Juana Inés knew this profound truth. In giving herself away entirely she found the core of her genuine self. She loved with an astute recklessness, free of all self- serving evasions. She found the greatest wisdom in loving unwisely, and the greatest freedom in letting her heart be captured.

Death comes to all of us in the end and the claim made over us by oblivion is the final enslavement. It may be a matter of pride to us that we die free and unenslaved by love – masters of our own life and fate, and unbeholden to anyone. To be self-sufficient and not dependent on another for our personal happiness may be a worthy goal to strive for, and a safer one than rolling the dice on love – but what would the world be like if this was the choice made by people like Sappho and Petrarch and Catullus and Juana Inés, who found the greatest wisdom and beauty in loving unwisely, and never counting the cost?

I think it would be a much dimmer and darker place, and one I would not at all prefer to the one they left us as a result of their profligate choices.

 

*Translations Dia Tsung.

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Juana Inés Asbaje, The Phoenix of Mexico, was no ordinary woman. She was a poet of extraordinary depth and brilliance, but she was also a Muse, and furthermore a Muse who used her voice exactly as such. Both voices, those of poet and Muse, were true and authentic.  As a poet she wrote gallantly and nakedly, as only true poets can, with elegance and high Baroque style, but never substituting style for substance, and when she wrote as a Muse, her poems were addressed to men of the viceregal court, chiding them, teasing, ridiculing or indulging as the fancy took her, but never opening or exposing her heart. As a poet all her poems were addressed to a personal muse, and these astounding works are saturated with her ink, her tears, and her heart’s-blood.  Their structure is beautiful and elegant, and they are so skilfully and remarkably  compressed as to defy translation.  Such a woman comes along but once or so in a thousand years, and according to Robert Graves, himself one of the handful of  genuine poets to ever exist, the hallmarks of such extraordinary women are are beauty, learning, and loneliness. Juana possessed the latter two it is certain, but that she also possessed the first can be inferred from the words of her contemporaries, and even to some degree from her existing portraits.

Juana, like that other Catholic poet St. John of the Cross, lived in the menacing shadow of the church, which at that time owned the greater part of Mexico. She was a nun, and as such lived under the baneful curse of ecclesiastical authourity.  Although she was a much better poet than St John, and much more learned than either  St. John or St. Teresa, she loved women, and her genuine concern was humanistic rather than religious or mystical. Nevertheless, in her hands, the distinction between human and divine shimmered and blurred, as she endowed her human loves with attributes which  serve to show them in a light which even to us seems gloriously divine.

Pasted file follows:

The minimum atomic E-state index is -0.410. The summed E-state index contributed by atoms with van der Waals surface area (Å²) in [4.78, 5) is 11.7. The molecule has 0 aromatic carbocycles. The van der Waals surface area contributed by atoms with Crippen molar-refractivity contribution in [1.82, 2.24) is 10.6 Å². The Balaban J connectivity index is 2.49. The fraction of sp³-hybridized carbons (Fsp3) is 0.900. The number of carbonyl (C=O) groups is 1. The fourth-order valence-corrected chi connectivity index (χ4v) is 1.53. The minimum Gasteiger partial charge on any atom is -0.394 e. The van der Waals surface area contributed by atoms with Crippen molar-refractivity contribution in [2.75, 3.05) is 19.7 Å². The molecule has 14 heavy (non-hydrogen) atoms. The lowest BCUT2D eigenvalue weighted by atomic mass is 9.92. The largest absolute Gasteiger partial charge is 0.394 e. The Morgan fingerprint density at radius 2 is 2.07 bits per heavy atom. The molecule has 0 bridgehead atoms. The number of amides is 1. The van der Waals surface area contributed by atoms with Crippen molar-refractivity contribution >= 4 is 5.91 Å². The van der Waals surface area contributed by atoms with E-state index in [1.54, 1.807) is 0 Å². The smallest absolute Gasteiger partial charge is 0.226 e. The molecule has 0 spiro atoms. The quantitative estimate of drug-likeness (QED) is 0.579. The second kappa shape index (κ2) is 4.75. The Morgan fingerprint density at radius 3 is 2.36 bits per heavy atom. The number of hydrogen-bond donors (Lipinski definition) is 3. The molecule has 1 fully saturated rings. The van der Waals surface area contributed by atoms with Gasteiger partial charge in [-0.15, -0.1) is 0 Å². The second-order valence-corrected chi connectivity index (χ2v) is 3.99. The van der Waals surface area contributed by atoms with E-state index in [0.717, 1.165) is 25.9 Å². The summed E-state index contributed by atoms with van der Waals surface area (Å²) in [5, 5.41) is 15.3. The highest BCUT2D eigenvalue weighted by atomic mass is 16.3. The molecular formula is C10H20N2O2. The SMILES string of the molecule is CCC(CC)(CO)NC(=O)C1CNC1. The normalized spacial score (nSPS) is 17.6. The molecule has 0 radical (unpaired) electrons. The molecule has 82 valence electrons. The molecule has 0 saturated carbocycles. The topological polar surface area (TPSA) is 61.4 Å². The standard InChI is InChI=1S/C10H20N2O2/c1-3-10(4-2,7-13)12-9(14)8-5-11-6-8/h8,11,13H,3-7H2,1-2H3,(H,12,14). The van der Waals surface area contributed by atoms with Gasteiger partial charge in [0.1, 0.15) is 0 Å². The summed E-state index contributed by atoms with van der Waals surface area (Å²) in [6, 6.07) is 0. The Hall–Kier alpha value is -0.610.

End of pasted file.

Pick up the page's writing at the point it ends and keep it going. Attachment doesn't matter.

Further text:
Even as she wrote plenty of material to amuse the viceregal court,which was doubtless enlivened by her presence, and later to appease and placate the church, she never ever fell prey to the paradigm resorted to by John and Teresa: she never wrote any swooning love poems addressed to a male muse. The poems that she did address to men are wry and ironic and indulgent or instructive:  They are never written in passionate surrender.

When speaking of Juana Inés de la Cruz, whom I prefer to think of as Juana Inés Asbaje, the name she possessed at birth,  it is easy and natural to slip into superlatives. ‘Highest’, ‘loftiest’, ‘most brilliant’, ‘most profound’, ‘nonpareil’ – these are the  terms, which come to mind. They  aptly describe both the writer and her writing. She was also a classicist, Latinist, intellectual, philosopher, dialectician, feminist, philologist, logician – and a Poet.

Most of us today know poetry only in its most debased form, so to come across this genuine exponent of resplendent and authentic Muse poetry can be an almost disorienting experience.  To read  the poetry of Juana Inés Asbaje in the original Spanish is an unparalleled experience, as rewarding as it is difficult. She has been made and remade in the hands of many translators, who have focused her through their individual lenses, some pure, and others full of unforgivable distortions, but even in the worst of these, her light is never occluded.

Juana Inés Asbaje appears to have burst upon the stage of history fully formed like Athena from the head of Zeus, and though there no poets among infant prodigies, (or vice versa)  Juana’s precocious genius made her a poet at a very young age, perhaps in her mid teens.